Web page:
I’m usually bursting with pride whenever I don the ol’ running shoes and shuffle off to skim the surface of the pavement-- even though I soon look like I need to be medivac’ed to the nearest hospital. But I’m proud to say that I’m pushing 40 and still haven’t surrendered the Battle of the Bulge.Yes, the bulge is winning, but there’s still glory in having a little ammo in my arsenal.
Whenever I start feeling a little smug, though, in the face (or more precisely, the double chins) of my contemporaries who have thrown up their own white flags by throwing down too many Krispy Kreme donuts, I do get my comeuppance. Because, as I trot along with my heart-attack red, though still single-chinned face, I am inevitably passed on the left by the likes of a mature deer with the lithe legs of a fawn.
If there were a good trade name for female deer like there is for female dogs, I’d risk the irregular breathing and mutter it jealously under my breath. Alas, “Doe!” doesn’t quite have the right ring to it, since it only conjures up pleasant thoughts of The Sound of Music, instead of these, the sounds of a jealous woman. Yes, I’m aware this doesn’t make me sound like a “drop of golden sun,” but I would get a sick satisfaction out of shouting “Venison!”
Isn’t it funny how the determining factor for how we’re feeling can be directly related to the plight of those around us? When we’re emotionally stable, these thoughts are pure, like: “Good for her!” or “Go, girl!” Seeing a friend succeed might even motivate us to jog that extra lap around the track, exercise some restraint when offered whipped cream on that scrumptious mocha, or work a little harder for a promotion of our own.
If we’re being honest, hearing about a friend’s misfortune can be just as inspiring. While we feel genuine sympathy for her and her struggles, and do what we can to support her through them, we can’t help but take a moment to feel fortunate that our current state in life bronzes in comparison. No, this isn’t the textbook way to learn to appreciate what you have instead of whining about what you have not, but some of us can be unconventional that way.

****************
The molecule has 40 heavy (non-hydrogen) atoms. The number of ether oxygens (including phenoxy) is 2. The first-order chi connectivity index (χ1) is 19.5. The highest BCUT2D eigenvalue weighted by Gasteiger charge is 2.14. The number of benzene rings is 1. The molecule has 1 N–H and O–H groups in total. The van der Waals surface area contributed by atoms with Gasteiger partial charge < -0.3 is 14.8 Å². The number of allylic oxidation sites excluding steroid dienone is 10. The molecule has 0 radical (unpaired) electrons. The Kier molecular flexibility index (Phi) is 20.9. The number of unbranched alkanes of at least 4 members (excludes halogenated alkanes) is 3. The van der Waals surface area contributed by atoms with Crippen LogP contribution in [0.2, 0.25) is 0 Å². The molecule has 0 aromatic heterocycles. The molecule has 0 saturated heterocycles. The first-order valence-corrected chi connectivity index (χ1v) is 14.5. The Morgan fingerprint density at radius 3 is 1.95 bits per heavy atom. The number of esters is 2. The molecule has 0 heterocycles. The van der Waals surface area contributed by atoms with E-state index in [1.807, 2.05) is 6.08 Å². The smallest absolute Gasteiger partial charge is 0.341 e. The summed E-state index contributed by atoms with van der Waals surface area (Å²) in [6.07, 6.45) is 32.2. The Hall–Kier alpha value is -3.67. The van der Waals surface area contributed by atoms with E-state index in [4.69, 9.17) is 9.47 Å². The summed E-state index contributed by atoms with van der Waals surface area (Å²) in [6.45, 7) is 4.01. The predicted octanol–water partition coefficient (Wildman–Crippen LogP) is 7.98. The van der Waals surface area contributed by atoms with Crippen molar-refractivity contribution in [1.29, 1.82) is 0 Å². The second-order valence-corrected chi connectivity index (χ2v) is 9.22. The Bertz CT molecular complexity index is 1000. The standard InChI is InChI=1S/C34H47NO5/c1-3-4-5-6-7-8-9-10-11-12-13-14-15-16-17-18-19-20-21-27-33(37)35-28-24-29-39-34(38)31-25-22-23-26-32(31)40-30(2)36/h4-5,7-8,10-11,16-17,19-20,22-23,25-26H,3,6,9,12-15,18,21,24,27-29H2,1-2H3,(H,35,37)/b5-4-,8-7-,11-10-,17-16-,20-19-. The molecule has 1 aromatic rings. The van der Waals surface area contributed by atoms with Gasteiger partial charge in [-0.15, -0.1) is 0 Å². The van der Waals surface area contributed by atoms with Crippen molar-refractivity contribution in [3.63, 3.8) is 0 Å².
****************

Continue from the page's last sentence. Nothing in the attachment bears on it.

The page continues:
When our emotional train has really jumped the track, however, the thoughts aren’t so pretty, are they? That’s when our inner voice uses prefixes like “spoiled” and “lucky” before the root word…um, “venison.” This is when we let another person’s success paralyze our forward momentum. We actually think that because we never come in first place, we don’t even want to play. Because we can’t get on the bestseller list, we don’t want to write. Because we can’t have doe legs, we want to order venison for dinner.
With the dawn of a new menstrual cycle, these feelings tend to fade-- especially since the venison didn’t taste a thing like chicken. It’s then that we remember a couple of important things, like the fact that you’re really supposed to measure yourself against yourself. As in: At least I parked the car and walked inside, instead of going through the drive-thru to get my Big Mac today. And by the way, kudos to you, Slim, for ordering the extra-large fries instead of Super-Sized.
When we focus on our own personal milestones and acknowledge that the grass will always be greener on the neighbor’s lawn -- just as the ass will always be leaner on the lady who tends it -- we might cut ourselves a break… and stop villifying the likes of Bambi’s mom.
Causes Shana Moore Supports